Tye Gregory, CEO of the Jewish Community Relations Council Bay Area, speaks about Israeli democracy at San Francisco's Union Square in September 2023. (Aaron Levy-Wolins/J. Staff)
Tye Gregory, CEO of the Jewish Community Relations Council Bay Area, speaks about Israeli democracy at San Francisco's Union Square in September 2023. (Aaron Levy-Wolins/J. Staff)

‘A stronger voice’: Silicon Valley Jewish Community Relations Council merges with larger Bay Area JCRC

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The Jewish Community Relations Council of Silicon Valley has merged with the larger JCRC that serves the rest of the Bay Area.

JCRC Bay Area, which acts as the public relations and political affairs branch of the mainstream Jewish community, covers San Francisco; Marin, Sonoma and Napa counties in the North Bay; Alameda, Contra Costa and Solano counties in the East Bay; and San Mateo County on the Peninsula. Now its activities will extend farther south to include Santa Clara County, which includes San Jose, Sunnyvale and Los Gatos.

“Working closely with Jewish Silicon Valley, our partnership enables a stronger voice and representation in all nine united Bay Area counties,” JCRC Bay Area said in an email announcement.

“Jewish Silicon Valley firmly believes collaborating with and funding other organizations to address the common challenges facing the Jewish community, and creating collective solutions, is key to providing a stronger Jewish future,” Daniel Klein, CEO of Jewish Silicon Valley, said on the JSV website.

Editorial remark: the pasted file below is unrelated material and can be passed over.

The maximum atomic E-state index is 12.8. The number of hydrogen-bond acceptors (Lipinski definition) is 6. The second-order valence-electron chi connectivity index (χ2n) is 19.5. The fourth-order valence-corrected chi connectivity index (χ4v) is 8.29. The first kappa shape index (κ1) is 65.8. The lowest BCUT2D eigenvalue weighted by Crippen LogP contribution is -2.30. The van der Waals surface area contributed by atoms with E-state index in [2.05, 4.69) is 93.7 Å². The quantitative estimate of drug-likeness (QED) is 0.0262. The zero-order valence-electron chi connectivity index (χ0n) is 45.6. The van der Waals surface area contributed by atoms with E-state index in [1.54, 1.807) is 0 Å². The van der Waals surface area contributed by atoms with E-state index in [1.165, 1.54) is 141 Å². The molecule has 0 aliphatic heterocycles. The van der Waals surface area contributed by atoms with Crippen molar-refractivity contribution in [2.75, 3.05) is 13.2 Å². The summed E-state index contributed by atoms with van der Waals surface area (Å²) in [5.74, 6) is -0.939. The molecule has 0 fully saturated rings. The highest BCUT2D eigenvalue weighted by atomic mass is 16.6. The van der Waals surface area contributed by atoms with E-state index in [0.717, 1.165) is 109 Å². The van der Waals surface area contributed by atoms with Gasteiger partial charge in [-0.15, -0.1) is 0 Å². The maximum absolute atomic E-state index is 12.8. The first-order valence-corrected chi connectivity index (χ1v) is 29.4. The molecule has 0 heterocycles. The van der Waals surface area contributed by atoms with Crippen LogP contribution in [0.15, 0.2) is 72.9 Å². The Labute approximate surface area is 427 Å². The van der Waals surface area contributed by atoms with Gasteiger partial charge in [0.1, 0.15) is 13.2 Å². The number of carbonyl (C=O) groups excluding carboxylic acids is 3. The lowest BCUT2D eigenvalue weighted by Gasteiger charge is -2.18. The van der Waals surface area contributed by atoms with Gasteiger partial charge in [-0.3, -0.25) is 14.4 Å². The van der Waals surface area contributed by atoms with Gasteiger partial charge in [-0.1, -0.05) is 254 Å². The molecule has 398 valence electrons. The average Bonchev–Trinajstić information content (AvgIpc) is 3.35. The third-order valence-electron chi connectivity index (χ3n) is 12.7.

In practice, this means that Jewish Silicon Valley, which was formed in 2022 by a merger of the Addison-Penzak JCC in Los Gatos and the Jewish Federation of Silicon Valley, has become one of JCRC Bay Area’s “major funders,” according to the JCRC Silicon Valley.

The merger, which went into effect on July 1, was announced to the community via email Tuesday.

It is one of several recent changes for JCRC Bay Area, which has sought to consolidate and strengthen its focus on fighting antisemitism and anti-Israel activities in the region. Two of its programs underwent significant changes on July 1: The Jewish Coalition for Literacy ceased to exist after 25 years, while the Institute for Curriculum Services, which fights antisemitism in textbooks and classrooms, was spun off as its own nonprofit.